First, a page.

Here are the steps.
- Sanitize the following. 1 gallon glass carboy or food grade PT jug, screw cap lid, funnel, stopper and air lock.
- Add about 1/3 gallon filtered or spring water to the carboy.
- Add 3 pounds of honey, through the funnel (if you don't want to risk making a huge mess).
- Close the carboy and shake, shake, shake until the honey is mixed in with the water and forms a solution.
- Add more water, so the carboy is about 3/4 full and shake some more, before filling to the gallon mark. Be sure to keep some head space in there.
- Add 1/2 tsp of yeast energizer and 1/2 tsp of yeast nutrient. If you do not have, emptying a small box of raisins into the carboy I am told will work the same.
- Add yeast, shake again, cover with the airlock and wait.
Once the yeast go to work the airlock should pulsate with bobbles for close to a week or more. It will slow steadily over time, and in about 2 weeks you can rack the mead to another sanitized carboy. This will get the mead off the yeast bed which will have formed at the bottom and into a new vessel, and will help in clearing it up visually. I will plan to do the same in another 2 weeks. Test the gravity with a hydrometer when you rack it each time.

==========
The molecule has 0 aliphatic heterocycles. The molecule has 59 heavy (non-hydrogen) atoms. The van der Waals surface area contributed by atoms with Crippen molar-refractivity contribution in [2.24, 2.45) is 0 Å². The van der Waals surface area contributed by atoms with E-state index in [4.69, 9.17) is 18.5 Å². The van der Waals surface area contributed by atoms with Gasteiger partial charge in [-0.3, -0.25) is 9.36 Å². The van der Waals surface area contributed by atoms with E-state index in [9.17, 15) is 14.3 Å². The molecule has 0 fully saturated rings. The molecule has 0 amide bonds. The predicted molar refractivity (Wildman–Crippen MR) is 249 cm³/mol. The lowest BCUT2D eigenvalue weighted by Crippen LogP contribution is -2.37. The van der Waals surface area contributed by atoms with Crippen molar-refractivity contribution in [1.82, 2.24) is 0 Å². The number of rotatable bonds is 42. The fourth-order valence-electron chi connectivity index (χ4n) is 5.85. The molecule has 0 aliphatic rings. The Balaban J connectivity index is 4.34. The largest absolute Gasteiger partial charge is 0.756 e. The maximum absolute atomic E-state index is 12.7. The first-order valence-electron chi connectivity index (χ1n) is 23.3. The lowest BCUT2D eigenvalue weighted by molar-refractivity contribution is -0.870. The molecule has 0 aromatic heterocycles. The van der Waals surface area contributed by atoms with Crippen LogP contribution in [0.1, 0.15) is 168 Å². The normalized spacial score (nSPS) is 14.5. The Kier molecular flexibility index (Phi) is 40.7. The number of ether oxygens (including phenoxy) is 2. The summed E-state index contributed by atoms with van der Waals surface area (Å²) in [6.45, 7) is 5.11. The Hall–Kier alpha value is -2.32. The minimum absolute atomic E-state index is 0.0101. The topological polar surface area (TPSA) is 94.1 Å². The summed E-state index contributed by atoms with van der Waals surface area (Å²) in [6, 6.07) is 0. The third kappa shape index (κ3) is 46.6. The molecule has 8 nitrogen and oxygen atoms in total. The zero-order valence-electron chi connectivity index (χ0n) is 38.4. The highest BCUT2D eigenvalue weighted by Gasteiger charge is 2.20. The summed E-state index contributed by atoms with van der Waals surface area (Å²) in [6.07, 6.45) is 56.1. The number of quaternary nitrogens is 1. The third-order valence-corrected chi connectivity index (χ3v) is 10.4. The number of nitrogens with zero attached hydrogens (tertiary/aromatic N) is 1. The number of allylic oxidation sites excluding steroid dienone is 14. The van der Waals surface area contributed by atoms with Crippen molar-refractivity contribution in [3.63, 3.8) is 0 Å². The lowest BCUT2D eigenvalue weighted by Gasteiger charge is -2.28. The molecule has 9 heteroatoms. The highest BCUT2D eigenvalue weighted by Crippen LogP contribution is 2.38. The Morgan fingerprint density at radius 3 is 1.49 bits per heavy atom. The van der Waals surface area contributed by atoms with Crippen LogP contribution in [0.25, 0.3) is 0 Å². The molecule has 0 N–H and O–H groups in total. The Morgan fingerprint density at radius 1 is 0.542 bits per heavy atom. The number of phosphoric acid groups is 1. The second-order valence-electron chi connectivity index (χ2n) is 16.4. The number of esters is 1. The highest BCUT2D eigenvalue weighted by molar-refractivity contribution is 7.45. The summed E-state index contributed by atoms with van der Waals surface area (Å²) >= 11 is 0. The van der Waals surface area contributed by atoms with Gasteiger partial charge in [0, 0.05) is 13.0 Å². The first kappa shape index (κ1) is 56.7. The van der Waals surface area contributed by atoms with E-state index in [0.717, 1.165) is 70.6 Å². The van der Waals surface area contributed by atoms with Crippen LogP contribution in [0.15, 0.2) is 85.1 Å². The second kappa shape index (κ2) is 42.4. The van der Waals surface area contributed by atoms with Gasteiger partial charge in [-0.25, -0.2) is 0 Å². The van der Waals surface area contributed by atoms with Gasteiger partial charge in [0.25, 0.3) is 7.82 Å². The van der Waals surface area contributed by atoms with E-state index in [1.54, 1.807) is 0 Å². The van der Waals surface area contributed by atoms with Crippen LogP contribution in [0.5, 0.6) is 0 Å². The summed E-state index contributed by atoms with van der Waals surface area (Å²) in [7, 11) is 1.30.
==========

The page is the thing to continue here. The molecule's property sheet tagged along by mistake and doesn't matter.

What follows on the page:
Depending on the yeast and whether you are aiming for a sweet or dry mead, the timing and gravity can be important. I've used champagne yeast and it will ferment seemingly every last bit of sugar, leaving it ultra dry. With this batch, I am using ale yeast slurry which came straight from a carboy fermenting beer. (We'll see how this works.)
At the point where the mead reaches the desired gravity and sweetness, you can kill the yeast to stop further activity. You can do this in one of two ways. Pasteurize the mead, by bottling and then raising the temperature to 160 for 20 minutes through a water bath on the stove. Be careful with this approach. Or, by adding some Potassium Metabisulphite to kill the yeast. Let settle for a few weeks, then rack to the bottles.
With this batch, I'm controlling the fermentation temperature by leaving it in the fermentation fridge with the setting at 60 degrees.
Long term storage will improve mead, but once complete and if it tastes good, it is ready to drink.
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